Iran and Iraq have signed a basic agreement that envisages exporting Iraqi oil through the Iranian territory – a scheme that would remove Baghdad’s reliance on the Kurdistan Regional Government (KRG) to export its oil through a pipeline to Turkey.
The agreement was signed during a meeting between Iraq’s Oil Minister Jabar al-Luaibi and his visiting Iranian counterpart Bijan Zanganeh.
Both sides also agreed to commission an international consulting company to conduct a feasibility study over the project, Iran’s Shana news agency reported.
This came against the backdrop of a long-standing dispute between Baghdad and the KRG over a scheme to pipe Iraq’s oil from Kirkuk to the Turkish Mediterranean port of Ceyhan.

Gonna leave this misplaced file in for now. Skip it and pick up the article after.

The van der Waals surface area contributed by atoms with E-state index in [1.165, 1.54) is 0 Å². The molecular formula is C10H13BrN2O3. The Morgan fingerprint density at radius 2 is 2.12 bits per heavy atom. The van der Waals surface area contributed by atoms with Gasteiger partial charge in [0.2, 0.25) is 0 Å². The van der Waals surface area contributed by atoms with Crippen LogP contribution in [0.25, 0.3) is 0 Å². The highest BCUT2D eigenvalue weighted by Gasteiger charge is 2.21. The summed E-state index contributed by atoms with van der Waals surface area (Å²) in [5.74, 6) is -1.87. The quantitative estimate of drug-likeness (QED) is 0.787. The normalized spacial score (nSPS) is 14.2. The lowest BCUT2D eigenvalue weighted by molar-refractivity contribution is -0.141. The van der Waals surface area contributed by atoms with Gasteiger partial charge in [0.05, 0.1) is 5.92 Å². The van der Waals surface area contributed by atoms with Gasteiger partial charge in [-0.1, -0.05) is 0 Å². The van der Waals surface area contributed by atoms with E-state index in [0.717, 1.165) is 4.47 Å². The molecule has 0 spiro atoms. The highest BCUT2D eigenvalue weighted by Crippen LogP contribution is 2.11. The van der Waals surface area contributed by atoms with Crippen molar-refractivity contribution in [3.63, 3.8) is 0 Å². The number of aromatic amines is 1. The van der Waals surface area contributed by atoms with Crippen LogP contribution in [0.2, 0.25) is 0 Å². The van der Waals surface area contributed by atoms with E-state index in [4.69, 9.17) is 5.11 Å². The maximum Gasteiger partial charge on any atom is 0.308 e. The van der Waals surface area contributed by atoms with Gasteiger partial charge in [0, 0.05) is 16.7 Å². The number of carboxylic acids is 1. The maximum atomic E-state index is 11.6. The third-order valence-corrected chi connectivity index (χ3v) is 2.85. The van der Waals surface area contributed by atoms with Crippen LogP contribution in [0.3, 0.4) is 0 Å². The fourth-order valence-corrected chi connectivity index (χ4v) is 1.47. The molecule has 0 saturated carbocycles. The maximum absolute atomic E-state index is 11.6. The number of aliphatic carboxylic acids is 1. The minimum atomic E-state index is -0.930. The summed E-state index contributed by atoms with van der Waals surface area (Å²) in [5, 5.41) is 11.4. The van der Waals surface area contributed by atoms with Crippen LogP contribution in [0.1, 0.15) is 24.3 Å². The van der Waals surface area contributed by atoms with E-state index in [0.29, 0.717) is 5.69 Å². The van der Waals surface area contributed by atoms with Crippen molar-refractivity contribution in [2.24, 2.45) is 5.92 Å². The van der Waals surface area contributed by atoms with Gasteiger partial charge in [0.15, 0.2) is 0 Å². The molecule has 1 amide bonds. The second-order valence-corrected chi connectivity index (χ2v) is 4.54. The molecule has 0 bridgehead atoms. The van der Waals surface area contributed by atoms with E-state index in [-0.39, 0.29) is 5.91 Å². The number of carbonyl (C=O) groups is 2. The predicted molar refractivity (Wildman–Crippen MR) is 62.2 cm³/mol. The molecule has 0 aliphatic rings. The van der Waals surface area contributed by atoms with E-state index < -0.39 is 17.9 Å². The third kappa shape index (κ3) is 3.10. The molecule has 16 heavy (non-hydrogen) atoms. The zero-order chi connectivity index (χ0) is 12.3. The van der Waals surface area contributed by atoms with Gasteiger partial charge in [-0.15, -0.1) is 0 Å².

The flow of the pipeline was interrupted for several months last year as the Iraqi government disagreed with the Kurds on their share in the national oil revenue and budget, Reuters wrote in a report on Iran-Iraq agreement.
Last August, a top Iraqi official was quoted by media as saying that Baghdad was considering shipping its crude oil through Iran.
This was raised after indications grew that Iraq and the KRG were unable to resolve disputes over a demand by the Kurds for a bigger share of the oil proceeds.
"If the negotiations [between Iraq and the KRG] come to a close without an agreement, we will start to find a way in order to sell our oil because we need money, either to Iran or other countries," Reuters quoted Iraq’s Deputy Oil Minister Fayadh al-Nema as saying in a report last August.
Under the scenario, the Iraqi government would be shipping about 150,000 barrels per day of oil through Iran from fields in Kirkuk, the report added.